Partisan Fallout of Immigration
County-Level Analysis: GOP Vote Share Drops as Foreign-Born % Grows
Contact: Bryan Griffith, (202) 466-8185, email@example.com
Center For Immigration Studies
February 19, 2010
WASHINGTON What are the likely partisan consequences of continued mass immigration? Those on the left see it as benefiting them; union leader Eliseo Medina recently told a gathering that immigr ation, 'will create a governing coalition for the long term not just for an election cycle.' At the same time, some on the right claim that immigrants are natural Republican voters, given their relative conservatism on certain social issues. Which view is correct?
To shed some light on this question, the Center for Immigration Studies is releasing a new report, 'Immigration, Political Realignment, and the Demise of Republican Political Prospects' by James G. Gimpel. Gimpel, a professor of government at the University of Maryland, College Park, and co-author of The Congressional Politics of Immigration Reform, examined the Republican share of the vote and the foreign-born share of the population over three decades in all 3,000-plus counties in the United States.
Among the findings:
The electoral impact of immigration has been greatest in counties with large populations, where most immigrants settle. In these locations, Republicans have lost 0.58 percentage points in presidential elections for every one percentage-point increase in the size of the local immigrant population. On average the immigrant share has increased 9.5 percent in these counties.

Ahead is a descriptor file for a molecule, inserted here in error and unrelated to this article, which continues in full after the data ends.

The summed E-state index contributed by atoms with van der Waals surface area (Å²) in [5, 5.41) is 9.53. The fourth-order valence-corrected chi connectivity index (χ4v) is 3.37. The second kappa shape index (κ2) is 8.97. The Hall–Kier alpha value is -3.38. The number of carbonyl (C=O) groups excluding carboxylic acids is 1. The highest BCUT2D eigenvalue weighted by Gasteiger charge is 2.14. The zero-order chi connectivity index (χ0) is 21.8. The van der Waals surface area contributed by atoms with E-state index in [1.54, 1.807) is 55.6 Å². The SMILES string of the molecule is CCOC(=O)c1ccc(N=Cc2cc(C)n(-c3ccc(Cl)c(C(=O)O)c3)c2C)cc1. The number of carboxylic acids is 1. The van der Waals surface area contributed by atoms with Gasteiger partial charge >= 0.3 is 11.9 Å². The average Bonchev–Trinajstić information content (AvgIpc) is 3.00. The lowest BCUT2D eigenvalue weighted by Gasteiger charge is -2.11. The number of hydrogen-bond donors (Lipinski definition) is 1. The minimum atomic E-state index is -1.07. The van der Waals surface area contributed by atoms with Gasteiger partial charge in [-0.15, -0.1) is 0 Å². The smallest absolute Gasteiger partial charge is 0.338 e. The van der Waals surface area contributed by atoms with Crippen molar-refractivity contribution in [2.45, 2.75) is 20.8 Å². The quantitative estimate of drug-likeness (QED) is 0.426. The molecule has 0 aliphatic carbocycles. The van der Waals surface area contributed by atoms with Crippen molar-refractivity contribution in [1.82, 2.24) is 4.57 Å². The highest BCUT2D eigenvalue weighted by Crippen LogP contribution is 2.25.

In counties of at least 50,000, where the immigrant share increased by at least two percentage points from 1980 to 2008, 62 percent saw a decline in the Republican percentage. In counties with at least a four percentage-point increase, 74 percent saw a decline in the GOP vote. In counties with at least a six percentage-point gain in the immigrant share, 83 percent saw a decline in the GOP vote share.
Republicans have remained competitive in presidential elections because losses in high-immigration counties have been offset by steady gains in low-immigration counties.
Even in Texas and Florida, often thought to be an exception, the rising immigrant population across counties is associated with sharply diminished support for Republican candidates.
In Texas, for example, the estimate shows that for every 1 percentage-point increase in the immigrant population in a county, the Republican vote share dropped by 0.67 percentage points, which is more than the decline nationally association with immigration.
The decline does not seem to be associated with the local Republican Partys position on illegal immigration.
The report is online at http://cis.org/republican-demise
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The Center for Immigration Studies is an independent research organization that examines the impact of immigration on the United States.